Look at that timing in the logic graph. It is tight, and it is clocked exactly the same each time. That's because the FPGA unbinds us from the USB housekeeping constantly going on in the MCU.

HDL status
  • 16bit static ram interface
  • Control SRAMs for logic capture/dump
  • IO control (enable, tristate, open drain, direction) mapped to registers
  • IN and OUT FIFOs (512 words, but can be 2096 each?)
  • SPI peripheral, PWM
  • Bus Pirate State Machine that processes: read/write bus, delay, start/stop logic analyzer, pin state, and halt instructions

Getting the logic analyzer working was our first priority, and it probably took longer than anything else. Once it was done though, wow, what a delightful development experience. Not only can we see live what is happening with the pins, we can also point the logic analyzer to things inside the FPGA to debug the HDL.

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This is the basic outline of how it all works. Between the MCU and FPGA there is a 16 bit bi-directional data bus and 6 (?) bits of address pins. The memory controller in the MCU reads and writes through this bus just like it's a local system register. The registers in the FPGA are attached to things like pin mode (enabled, in/out, open drain, etc), logic analyzer stuff, and speed settings.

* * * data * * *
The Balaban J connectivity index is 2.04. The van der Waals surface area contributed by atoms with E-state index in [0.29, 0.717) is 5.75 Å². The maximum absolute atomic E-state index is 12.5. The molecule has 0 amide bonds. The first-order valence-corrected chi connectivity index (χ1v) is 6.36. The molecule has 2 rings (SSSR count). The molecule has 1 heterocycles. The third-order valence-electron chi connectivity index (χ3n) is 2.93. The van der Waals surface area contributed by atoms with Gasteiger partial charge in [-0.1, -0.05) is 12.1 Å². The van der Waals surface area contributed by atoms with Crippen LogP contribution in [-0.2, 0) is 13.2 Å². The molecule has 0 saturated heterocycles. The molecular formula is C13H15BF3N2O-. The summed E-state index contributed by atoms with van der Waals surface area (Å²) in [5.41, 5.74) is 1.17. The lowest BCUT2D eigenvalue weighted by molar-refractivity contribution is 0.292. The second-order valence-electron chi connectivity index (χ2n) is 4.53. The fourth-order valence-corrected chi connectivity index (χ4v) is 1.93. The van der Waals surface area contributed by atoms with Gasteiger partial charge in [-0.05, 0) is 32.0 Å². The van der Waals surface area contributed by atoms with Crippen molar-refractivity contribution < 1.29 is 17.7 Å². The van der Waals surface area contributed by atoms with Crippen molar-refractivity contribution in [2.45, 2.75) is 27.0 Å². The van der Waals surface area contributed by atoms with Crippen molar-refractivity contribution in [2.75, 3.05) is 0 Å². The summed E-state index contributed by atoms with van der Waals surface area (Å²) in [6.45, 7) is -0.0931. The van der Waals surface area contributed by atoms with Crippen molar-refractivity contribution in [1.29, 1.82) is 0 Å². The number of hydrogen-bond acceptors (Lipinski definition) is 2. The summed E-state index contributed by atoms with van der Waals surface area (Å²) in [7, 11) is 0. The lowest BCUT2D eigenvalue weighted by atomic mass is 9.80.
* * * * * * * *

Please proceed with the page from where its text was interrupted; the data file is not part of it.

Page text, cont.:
One register, currently register 7 but eventually register 0, is connected to a 512 word FIFO buffer. The buffer feeds a state machine with commands like write xbits, read xbits, delay, halt, enable/disable logic analyzer. Our current development firmware loads up the FIFO with commands, then enables the state machine. Because this all happens inside the FPGA, everything is exactly the same each time a command is run, down to the clock tick! Sometimes we think the logic analyzer is stuck because nothing changes between runs.
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Re: Bus Pirate "Ultra" v1a & v1b with ICE40 and Icestorm :)

Reply #1
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You may have noticed that most of the components on the bottom edge of the v1a are not populated. That's because when we started working the design it was obvious that we could push it a lot further with a few tweaks.

First, we dropped the ADC, Vpu, and 3.3V pins. We added 3 more IO pins, giving us 8 IO total. What do you know, that matches the 8 channels available from the logic analyzer :)

Instead of measuring voltage through a dedicated ADC pin, we used an 74xx4015 8:1 analog mux and a op-amp to add low impedance voltage measurement to ALL the IO pins. Woot!

Next, we used the DAC from the MCU to margin a Microchip voltage regulator to get a 0.8volt to 5.0volt adjustable output power supply. This new "Vout" pin replaces the 5volt pin. Bam!